Imperial College London

Dr Richard J Pinder

Faculty of MedicineSchool of Public Health

Director of Undergraduate Public Health Education



+44 (0)20 7594 0789richard.pinder




313Reynolds BuildingCharing Cross Campus






BibTex format

author = {Haylock, S and Boshari, T and Alexander, E and Kumar, A and Manikam, L and Pinder, R},
doi = {10.1186/s12889-020-09498-4},
journal = {BMC Public Health},
title = {Risk factors associated with knife-crime in United Kingdom among young people aged 10-24 years: a systematic review},
url = {},
volume = {20},
year = {2020}

RIS format (EndNote, RefMan)

AB - BackgroundSince 2013, the number of violent crimes and offences by sharp instruments have increased continually, following a previous decrease, with majority of cases occurring among young people and in London. There is limited understanding surrounding the drivers influencing this change in trends, with mostly American-based research identifying risk factors.MethodsThe aim of this review is to identify and synthesise evidence from a range of literature to identify risk factors associated with weapon-related crime, for young people (aged 10–24 years) within the UK.A search strategy was generated to conduct a systematic search of published and grey literature within four databases (EMBASE, Medline, PsycINFO, and OpenGrey), identifying papers within a UK-context. Abstracts and full texts were screened by two independent reviewers to assess eligibility for inclusion, namely study focus in line with the objectives of the review. Weight of Evidence approach was utilised to assess paper quality, resulting in inclusion of 16 papers. Thematic analysis was conducted for studies to identity and categorise risk factors according to the WHO ecological model.ResultsNo association was found between gender or ethnicity and youth violence, contrasting current understanding shown within media. Multiple research papers identified adverse childhood experiences and poor mental health as positively associated with youth and gang violence. It was suggested that community and societal risk factors, such as discrimination and economic inequality, were frequently linked to youth violence.A small number of studies were included within the review as this is a growing field of research, which may have led to a constrained number of risk factors identified. Due to heterogeneity of studies, a meta-analysis could not be conducted. As many studies displayed positive results, publication bias may be present.ConclusionsSeveral risk factors were identified, with evidence currently hetero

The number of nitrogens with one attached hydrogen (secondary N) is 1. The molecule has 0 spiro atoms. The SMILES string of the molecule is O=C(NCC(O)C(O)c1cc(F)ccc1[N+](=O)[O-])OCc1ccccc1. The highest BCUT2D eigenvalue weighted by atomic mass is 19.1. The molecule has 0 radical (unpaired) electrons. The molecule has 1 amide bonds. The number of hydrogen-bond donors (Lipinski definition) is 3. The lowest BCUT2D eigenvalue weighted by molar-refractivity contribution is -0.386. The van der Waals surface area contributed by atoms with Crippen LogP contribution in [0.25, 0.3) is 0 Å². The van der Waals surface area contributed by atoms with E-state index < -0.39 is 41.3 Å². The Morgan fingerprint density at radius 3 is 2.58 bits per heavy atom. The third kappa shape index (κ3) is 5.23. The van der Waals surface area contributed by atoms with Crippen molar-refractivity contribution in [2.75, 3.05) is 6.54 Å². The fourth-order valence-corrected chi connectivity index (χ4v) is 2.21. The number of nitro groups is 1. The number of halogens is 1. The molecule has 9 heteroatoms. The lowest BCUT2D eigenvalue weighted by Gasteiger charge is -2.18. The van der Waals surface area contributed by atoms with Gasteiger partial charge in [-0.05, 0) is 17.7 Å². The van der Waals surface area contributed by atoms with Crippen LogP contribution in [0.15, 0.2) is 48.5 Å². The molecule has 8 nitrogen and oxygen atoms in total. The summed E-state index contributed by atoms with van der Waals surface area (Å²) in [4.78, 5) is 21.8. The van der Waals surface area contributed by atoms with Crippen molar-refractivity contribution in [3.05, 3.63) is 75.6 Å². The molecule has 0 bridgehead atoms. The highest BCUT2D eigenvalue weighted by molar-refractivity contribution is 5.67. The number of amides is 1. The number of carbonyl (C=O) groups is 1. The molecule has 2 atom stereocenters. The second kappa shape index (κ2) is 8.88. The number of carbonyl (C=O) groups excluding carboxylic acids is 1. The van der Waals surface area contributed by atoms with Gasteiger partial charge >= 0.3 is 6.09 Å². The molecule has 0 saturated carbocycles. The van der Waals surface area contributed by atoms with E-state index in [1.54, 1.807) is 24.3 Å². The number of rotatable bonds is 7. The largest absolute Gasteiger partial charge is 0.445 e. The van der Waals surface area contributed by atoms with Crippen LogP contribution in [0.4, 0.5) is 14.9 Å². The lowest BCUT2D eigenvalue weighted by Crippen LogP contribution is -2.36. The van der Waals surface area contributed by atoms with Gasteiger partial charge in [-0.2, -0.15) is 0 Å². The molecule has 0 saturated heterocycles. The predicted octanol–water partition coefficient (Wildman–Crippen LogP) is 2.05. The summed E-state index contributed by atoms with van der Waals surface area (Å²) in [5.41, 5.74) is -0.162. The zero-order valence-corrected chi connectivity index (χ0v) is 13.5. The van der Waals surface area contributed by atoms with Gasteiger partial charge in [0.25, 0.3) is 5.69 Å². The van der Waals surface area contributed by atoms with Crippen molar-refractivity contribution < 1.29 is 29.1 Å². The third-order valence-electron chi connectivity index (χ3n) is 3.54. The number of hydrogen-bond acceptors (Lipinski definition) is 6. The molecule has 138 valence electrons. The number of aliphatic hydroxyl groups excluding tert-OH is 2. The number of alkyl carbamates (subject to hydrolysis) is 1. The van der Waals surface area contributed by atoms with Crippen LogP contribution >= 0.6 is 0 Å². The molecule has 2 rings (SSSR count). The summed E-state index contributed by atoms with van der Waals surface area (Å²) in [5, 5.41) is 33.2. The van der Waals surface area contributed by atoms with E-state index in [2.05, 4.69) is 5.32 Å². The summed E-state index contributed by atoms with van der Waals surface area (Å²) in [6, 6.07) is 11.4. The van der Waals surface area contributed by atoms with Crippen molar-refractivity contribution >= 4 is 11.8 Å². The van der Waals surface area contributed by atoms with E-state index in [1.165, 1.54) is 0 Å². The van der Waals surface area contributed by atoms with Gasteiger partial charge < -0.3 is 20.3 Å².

AU - Haylock,S
AU - Boshari,T
AU - Alexander,E
AU - Kumar,A
AU - Manikam,L
AU - Pinder,R
DO - 10.1186/s12889-020-09498-4
PY - 2020///
SN - 1471-2458
TI - Risk factors associated with knife-crime in United Kingdom among young people aged 10-24 years: a systematic review
T2 - BMC Public Health
UR -
UR -
VL - 20
ER -